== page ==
PHOENIX, Ariz. (AP) _ A judge was censured Monday for presenting a defendant with a can of beans at his sentencing and granting her clerk special rights so she could visit an inmate with fewer restrictions than normal.

Maricopa County Superior Court Judge Cheryl Hendrix was ''careless but not corrupt,'' the state Supreme Court said in a 4-0 decision. ''It was, at best, a series of thoughtless acts by a judge who had apparently forgot the position she held and the consequence of her actions.''

Ms. Hendrix in August 1983 bought a can of beans and presented it to Leo Strange while sentencing him for attempted robbery of a convenience store. Strange had paid for a can of pork and beans, tried to rob the cashier and fled without the money or the beans.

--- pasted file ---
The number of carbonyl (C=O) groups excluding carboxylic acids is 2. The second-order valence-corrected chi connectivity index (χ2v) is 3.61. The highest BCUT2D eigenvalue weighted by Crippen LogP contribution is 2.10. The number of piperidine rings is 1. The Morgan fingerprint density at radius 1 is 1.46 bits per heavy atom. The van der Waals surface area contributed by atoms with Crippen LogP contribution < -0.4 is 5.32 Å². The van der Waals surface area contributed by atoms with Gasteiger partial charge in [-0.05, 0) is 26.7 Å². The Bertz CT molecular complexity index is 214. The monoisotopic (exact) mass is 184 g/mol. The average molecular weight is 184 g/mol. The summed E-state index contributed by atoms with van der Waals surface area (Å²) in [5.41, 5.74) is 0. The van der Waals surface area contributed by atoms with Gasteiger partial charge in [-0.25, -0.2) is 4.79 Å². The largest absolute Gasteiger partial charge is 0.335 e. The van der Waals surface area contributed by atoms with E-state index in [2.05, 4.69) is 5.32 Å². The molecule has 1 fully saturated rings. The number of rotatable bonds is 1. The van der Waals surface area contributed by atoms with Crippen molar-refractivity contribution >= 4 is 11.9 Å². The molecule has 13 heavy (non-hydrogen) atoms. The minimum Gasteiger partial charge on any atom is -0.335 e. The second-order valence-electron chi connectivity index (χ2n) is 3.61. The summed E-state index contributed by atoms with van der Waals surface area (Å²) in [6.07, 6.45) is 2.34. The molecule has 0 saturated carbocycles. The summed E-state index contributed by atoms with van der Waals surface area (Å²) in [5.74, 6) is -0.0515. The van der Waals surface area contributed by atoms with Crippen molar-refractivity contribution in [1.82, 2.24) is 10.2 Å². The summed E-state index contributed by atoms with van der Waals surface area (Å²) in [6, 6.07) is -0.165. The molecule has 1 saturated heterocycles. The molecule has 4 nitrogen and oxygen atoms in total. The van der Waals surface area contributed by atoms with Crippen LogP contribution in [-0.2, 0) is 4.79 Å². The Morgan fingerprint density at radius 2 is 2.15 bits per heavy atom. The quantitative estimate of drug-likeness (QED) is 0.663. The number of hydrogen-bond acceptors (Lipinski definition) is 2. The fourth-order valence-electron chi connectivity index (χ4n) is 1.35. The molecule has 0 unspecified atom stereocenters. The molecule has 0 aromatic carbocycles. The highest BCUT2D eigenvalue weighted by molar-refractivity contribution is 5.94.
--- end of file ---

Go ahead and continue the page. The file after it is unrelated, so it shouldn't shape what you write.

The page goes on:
''I hope you enjoy them, sir,'' she said, and directed a deputy sheriff to put the can in a locker with Strange's belongings while he served his sentence.

The high court called Ms. Hendrix' statements flippant.

''We have tried to discern from the judge's remarks a moral lesson or message that she might have been trying to impart to the defendant,'' said the court's opinion, written by Justice James Duke Cameron. ''We are unable to discern any such message.''

The court also censured the judge for signing an order drafted by deputy clerk Brenda Barnes that granted Ms. Barnes privileged visitor status at the county jail. The status lifted limits on the number or length of visits that could be made.

Ms. Barnes wanted to visit Robert Tuzon, who had been convicted of murder and had been moved from the state prison to facilitate his filing of petitions seeking a reduction in his sentence.

Calls to Ms. Hendrix and her attorneys went unanswered Monday afternoon.